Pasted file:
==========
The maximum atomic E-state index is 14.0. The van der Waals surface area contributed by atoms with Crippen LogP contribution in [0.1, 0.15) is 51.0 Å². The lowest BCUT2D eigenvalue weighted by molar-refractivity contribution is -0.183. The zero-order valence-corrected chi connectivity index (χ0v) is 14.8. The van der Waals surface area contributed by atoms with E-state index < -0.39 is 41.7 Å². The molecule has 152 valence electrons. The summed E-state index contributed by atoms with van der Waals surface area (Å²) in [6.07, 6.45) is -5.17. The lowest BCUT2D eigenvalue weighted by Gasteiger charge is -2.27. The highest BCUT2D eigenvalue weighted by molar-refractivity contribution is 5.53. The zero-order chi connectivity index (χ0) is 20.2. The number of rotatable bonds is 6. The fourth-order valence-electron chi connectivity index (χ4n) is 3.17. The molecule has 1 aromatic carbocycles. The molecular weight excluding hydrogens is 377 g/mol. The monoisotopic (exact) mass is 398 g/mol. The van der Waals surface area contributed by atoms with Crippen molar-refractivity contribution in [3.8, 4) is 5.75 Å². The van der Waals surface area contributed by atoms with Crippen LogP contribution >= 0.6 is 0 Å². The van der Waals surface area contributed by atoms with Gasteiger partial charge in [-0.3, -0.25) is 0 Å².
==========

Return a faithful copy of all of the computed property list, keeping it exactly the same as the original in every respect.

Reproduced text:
The maximum atomic E-state index is 14.0. The van der Waals surface area contributed by atoms with Crippen LogP contribution in [0.1, 0.15) is 51.0 Å². The lowest BCUT2D eigenvalue weighted by molar-refractivity contribution is -0.183. The zero-order valence-corrected chi connectivity index (χ0v) is 14.8. The van der Waals surface area contributed by atoms with E-state index < -0.39 is 41.7 Å². The molecule has 152 valence electrons. The summed E-state index contributed by atoms with van der Waals surface area (Å²) in [6.07, 6.45) is -5.17. The lowest BCUT2D eigenvalue weighted by Gasteiger charge is -2.27. The highest BCUT2D eigenvalue weighted by molar-refractivity contribution is 5.53. The zero-order chi connectivity index (χ0) is 20.2. The number of rotatable bonds is 6. The fourth-order valence-electron chi connectivity index (χ4n) is 3.17. The molecule has 1 aromatic carbocycles. The molecular weight excluding hydrogens is 377 g/mol. The monoisotopic (exact) mass is 398 g/mol. The van der Waals surface area contributed by atoms with Crippen molar-refractivity contribution in [3.8, 4) is 5.75 Å². The van der Waals surface area contributed by atoms with Crippen LogP contribution >= 0.6 is 0 Å². The van der Waals surface area contributed by atoms with Gasteiger partial charge in [-0.3, -0.25) is 0 Å².